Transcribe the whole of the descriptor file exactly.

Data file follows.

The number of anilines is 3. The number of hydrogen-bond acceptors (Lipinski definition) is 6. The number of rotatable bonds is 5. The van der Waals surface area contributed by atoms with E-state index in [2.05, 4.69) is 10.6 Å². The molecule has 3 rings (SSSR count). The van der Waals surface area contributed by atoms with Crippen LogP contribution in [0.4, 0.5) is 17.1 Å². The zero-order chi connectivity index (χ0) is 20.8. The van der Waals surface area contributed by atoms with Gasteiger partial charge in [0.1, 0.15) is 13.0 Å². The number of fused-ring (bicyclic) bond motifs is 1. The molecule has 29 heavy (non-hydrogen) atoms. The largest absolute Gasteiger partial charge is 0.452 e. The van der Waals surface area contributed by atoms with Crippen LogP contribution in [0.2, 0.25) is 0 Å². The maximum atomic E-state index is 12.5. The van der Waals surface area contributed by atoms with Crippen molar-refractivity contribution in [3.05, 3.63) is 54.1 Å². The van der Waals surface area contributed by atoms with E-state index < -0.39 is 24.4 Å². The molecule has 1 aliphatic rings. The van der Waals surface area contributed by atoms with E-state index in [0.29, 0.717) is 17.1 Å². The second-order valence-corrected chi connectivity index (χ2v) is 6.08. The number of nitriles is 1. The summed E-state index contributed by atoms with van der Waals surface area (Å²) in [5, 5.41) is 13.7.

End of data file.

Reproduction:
The number of anilines is 3. The number of hydrogen-bond acceptors (Lipinski definition) is 6. The number of rotatable bonds is 5. The van der Waals surface area contributed by atoms with E-state index in [2.05, 4.69) is 10.6 Å². The molecule has 3 rings (SSSR count). The van der Waals surface area contributed by atoms with Crippen LogP contribution in [0.4, 0.5) is 17.1 Å². The zero-order chi connectivity index (χ0) is 20.8. The van der Waals surface area contributed by atoms with Gasteiger partial charge in [0.1, 0.15) is 13.0 Å². The number of fused-ring (bicyclic) bond motifs is 1. The molecule has 29 heavy (non-hydrogen) atoms. The largest absolute Gasteiger partial charge is 0.452 e. The van der Waals surface area contributed by atoms with Crippen LogP contribution in [0.2, 0.25) is 0 Å². The maximum atomic E-state index is 12.5. The van der Waals surface area contributed by atoms with Crippen molar-refractivity contribution in [3.05, 3.63) is 54.1 Å². The van der Waals surface area contributed by atoms with E-state index < -0.39 is 24.4 Å². The molecule has 1 aliphatic rings. The van der Waals surface area contributed by atoms with E-state index in [0.29, 0.717) is 17.1 Å². The second-order valence-corrected chi connectivity index (χ2v) is 6.08. The number of nitriles is 1. The summed E-state index contributed by atoms with van der Waals surface area (Å²) in [5, 5.41) is 13.7.